Air strikes ‘have killed more than 500 in last two weeks’

Most fatalities caused by improvised bombs dropped from aircraft, says Syrian Observatory for Human Rights

Mohamad Chatah’s son Omar (centre) carries the coffin of the former Lebanese minister during his funeral at al-Amin mosque in Martyrs’ Square in Beirut yesterday. Chatah, who opposed Syrian president Bashar al-Assad, was killed in a bomb blast last Friday. Photograph: Reuters/Hasan Shaaban

Mohamad Chatah’s son Omar (centre) carries the coffin of the former Lebanese minister during his funeral at al-Amin mosque in Martyrs’ Square in Beirut yesterday. Chatah, who opposed Syrian president Bashar al-Assad, was killed in a bomb blast last Friday. Photograph: Reuters/Hasan Shaaban

Mon, Dec 30, 2013, 01:00



Syrian air force strikes on insurgent-held districts of the northern city of Aleppo have killed at least 517 people since mid-December, including 151 children and 46 women, the Britain-based opposition Syrian Observatory for Human Rights reported yesterday.

Most fatalities were caused by improvised barrel bombs, packed with explosives and shrapnel and dropped from height by planes and helicopters to evade insurgent anti-aircraft missiles.

In recent months, government forces have regained territory southeast of Aleppo and in the suburbs of Damascus. An army ambush in the Qalamoun mountains on Friday killed 60 people said by the observatory to be rebels.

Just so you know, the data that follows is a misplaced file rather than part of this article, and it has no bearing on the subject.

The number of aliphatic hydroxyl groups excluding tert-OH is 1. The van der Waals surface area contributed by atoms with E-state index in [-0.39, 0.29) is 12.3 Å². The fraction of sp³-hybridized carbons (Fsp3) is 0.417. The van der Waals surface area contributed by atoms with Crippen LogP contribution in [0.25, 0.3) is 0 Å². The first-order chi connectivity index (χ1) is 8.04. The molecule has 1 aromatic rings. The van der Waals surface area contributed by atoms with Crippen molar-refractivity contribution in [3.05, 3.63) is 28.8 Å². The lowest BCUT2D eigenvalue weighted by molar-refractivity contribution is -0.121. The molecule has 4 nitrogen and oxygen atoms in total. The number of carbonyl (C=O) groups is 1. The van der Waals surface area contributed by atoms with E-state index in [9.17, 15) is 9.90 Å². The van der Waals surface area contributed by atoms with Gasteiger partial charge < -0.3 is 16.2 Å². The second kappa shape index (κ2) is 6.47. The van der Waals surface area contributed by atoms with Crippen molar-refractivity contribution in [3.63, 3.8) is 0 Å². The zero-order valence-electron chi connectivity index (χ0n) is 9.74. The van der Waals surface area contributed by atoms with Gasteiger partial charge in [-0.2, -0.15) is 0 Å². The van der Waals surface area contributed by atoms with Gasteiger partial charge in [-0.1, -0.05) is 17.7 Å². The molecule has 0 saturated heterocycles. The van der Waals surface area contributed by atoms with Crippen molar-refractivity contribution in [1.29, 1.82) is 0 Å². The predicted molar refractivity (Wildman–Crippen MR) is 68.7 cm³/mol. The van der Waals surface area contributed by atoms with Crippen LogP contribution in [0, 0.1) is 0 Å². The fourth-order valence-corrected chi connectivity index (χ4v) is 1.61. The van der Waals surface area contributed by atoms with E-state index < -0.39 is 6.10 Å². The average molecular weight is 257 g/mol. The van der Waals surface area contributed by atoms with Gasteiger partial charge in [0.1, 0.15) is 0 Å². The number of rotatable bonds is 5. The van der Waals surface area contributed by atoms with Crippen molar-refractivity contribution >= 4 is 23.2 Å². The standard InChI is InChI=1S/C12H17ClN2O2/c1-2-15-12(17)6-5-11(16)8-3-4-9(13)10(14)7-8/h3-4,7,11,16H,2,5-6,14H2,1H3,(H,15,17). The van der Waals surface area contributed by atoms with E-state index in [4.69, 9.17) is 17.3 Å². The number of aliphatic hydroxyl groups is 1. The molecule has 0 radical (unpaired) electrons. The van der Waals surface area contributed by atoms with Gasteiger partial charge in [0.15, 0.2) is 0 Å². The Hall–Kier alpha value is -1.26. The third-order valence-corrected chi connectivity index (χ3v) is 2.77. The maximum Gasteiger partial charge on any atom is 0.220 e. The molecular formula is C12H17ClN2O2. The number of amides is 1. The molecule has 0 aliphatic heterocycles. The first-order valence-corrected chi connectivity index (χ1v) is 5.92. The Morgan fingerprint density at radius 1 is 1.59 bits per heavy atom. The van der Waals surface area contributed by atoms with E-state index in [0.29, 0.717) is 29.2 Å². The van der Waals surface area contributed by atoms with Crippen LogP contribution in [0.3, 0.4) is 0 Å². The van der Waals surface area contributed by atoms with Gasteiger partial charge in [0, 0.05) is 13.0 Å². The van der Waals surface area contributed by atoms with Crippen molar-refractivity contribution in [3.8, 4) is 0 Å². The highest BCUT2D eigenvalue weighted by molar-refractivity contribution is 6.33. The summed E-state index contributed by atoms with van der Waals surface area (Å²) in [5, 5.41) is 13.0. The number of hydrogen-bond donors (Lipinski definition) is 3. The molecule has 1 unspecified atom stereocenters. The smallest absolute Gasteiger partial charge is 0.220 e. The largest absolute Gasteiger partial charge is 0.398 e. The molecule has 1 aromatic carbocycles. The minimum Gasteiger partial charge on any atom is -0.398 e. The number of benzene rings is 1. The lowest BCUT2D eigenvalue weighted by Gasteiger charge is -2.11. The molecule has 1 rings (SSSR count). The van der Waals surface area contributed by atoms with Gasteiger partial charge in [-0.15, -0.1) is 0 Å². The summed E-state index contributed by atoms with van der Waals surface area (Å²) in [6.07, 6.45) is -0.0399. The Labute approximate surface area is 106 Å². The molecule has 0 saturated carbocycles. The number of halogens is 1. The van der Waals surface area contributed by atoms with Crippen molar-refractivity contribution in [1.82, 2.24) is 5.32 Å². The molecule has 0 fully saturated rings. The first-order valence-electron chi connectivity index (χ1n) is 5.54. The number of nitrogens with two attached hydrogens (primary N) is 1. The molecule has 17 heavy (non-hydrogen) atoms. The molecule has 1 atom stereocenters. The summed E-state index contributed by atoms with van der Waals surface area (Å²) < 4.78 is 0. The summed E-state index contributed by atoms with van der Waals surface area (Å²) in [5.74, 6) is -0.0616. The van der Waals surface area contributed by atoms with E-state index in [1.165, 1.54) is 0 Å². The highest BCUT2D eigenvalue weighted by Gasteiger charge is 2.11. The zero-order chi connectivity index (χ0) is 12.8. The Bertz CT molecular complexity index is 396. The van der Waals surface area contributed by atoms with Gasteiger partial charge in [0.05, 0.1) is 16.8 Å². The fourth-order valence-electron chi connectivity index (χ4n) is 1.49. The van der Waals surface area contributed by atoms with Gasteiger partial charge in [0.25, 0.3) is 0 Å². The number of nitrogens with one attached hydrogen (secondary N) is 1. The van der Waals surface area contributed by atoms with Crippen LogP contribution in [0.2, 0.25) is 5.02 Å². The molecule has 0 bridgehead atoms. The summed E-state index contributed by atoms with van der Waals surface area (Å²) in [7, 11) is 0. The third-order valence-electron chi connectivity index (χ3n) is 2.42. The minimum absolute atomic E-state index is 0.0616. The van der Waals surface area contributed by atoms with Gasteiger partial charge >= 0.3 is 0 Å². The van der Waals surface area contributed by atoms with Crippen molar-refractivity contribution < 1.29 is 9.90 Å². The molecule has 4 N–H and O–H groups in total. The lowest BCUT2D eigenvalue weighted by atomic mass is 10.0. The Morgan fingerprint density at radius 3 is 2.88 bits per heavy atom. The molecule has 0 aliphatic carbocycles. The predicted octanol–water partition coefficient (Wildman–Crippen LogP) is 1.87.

An objective of the offensives near Aleppo and in the Qalamoun mountains is to clear of rebel and radical fundamentalist fighters the route set for the transport of Syria’s chemical weapons precusors from storage areas at a military base at Safira and around Damascus.

The movement of the chemicals from 12 sites on armoured lorries provided by Russia has been delayed beyond the year’s end deadline due to inclement weather and fighting along the routes from storage locations to Latakia, the northern port where the chemicals are to be loaded on to Danish and Norwegian container vessels.


Chemical destruction
The ships are to be escorted by Russian and Chinese warships to Italy where the bulk is to be off-loaded to a US warship equipped to neutralise the chemicals, or Britain which has undertaken to destroy part of the deadly consignment.

Logistics head of the Organisation for the Prohibition of Chemical Weapons (OPCW) Franz Krawinkler said, “Because of various external influences, including the weather . . . certain logistical supplies that are needed for this transport could not be delivered in time.”

Under a deal brokered by Russia after the US threatened to bomb Syria following an August attack with the nerve agent sarin on villages near Damascus, the govern agreed to the elimination of its stocks of sarin, VX, and mustard gas by June. So far the means of production and filled and unfilled shells have been destroyed by OPCW teams.

On the diplomatic front, Syrian president Bashar al-Assad dispatched a delegation headed by minister of state Joseph Sweid to the Vatican to present a message to Pope Francis who has repeatedly appealed for an end to the conflict.

Since they generally support the secular government, Christians have been targeted by radical jihadis who kidnapped two Orthodox bishops, Yohanna Ibrahim and Boulos Yazigi, last April and abducted five Orthodox nuns.


Car bomb assassination
In Beirut, politicians and supporters flocked to the funeral of former finance minister Mohamed Shatah kiled on Friday by a car bomb blamed by the opposition Future Movement on Syria and the Shia Hizbullah movement. He was buried* at the Martyrs’ Square mausoleum of former premier Rafik Hariri, assassinated in 2005.

Saudi-sponsored Future bloc head Fouad Siniora has pledged to “free the nation from the . . . illegitimate arms [of Hizbullah].” Hizbullah argues its arms are for the defence of Lebanon.